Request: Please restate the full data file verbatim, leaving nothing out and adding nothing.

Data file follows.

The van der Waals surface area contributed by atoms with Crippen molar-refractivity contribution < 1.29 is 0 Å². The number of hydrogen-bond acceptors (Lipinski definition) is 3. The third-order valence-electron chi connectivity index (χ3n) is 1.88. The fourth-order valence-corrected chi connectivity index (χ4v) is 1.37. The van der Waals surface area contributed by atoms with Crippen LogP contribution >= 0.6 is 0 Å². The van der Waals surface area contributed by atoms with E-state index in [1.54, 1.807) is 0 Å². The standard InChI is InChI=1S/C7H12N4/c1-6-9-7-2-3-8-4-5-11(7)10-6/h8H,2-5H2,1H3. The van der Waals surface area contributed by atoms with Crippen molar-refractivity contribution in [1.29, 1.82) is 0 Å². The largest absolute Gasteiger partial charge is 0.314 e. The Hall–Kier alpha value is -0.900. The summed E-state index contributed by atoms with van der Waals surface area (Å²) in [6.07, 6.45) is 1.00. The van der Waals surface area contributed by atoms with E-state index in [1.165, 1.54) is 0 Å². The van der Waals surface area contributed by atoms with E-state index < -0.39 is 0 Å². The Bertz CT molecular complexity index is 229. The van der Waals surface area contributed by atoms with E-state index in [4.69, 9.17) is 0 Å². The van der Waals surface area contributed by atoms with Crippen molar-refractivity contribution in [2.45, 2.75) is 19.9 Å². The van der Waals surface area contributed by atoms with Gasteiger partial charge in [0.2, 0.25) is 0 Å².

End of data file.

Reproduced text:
The van der Waals surface area contributed by atoms with Crippen molar-refractivity contribution < 1.29 is 0 Å². The number of hydrogen-bond acceptors (Lipinski definition) is 3. The third-order valence-electron chi connectivity index (χ3n) is 1.88. The fourth-order valence-corrected chi connectivity index (χ4v) is 1.37. The van der Waals surface area contributed by atoms with Crippen LogP contribution >= 0.6 is 0 Å². The van der Waals surface area contributed by atoms with E-state index in [1.54, 1.807) is 0 Å². The standard InChI is InChI=1S/C7H12N4/c1-6-9-7-2-3-8-4-5-11(7)10-6/h8H,2-5H2,1H3. The van der Waals surface area contributed by atoms with Crippen molar-refractivity contribution in [1.29, 1.82) is 0 Å². The largest absolute Gasteiger partial charge is 0.314 e. The Hall–Kier alpha value is -0.900. The summed E-state index contributed by atoms with van der Waals surface area (Å²) in [6.07, 6.45) is 1.00. The van der Waals surface area contributed by atoms with E-state index in [1.165, 1.54) is 0 Å². The van der Waals surface area contributed by atoms with E-state index < -0.39 is 0 Å². The Bertz CT molecular complexity index is 229. The van der Waals surface area contributed by atoms with E-state index in [4.69, 9.17) is 0 Å². The van der Waals surface area contributed by atoms with Crippen molar-refractivity contribution in [2.45, 2.75) is 19.9 Å². The van der Waals surface area contributed by atoms with Gasteiger partial charge in [0.2, 0.25) is 0 Å².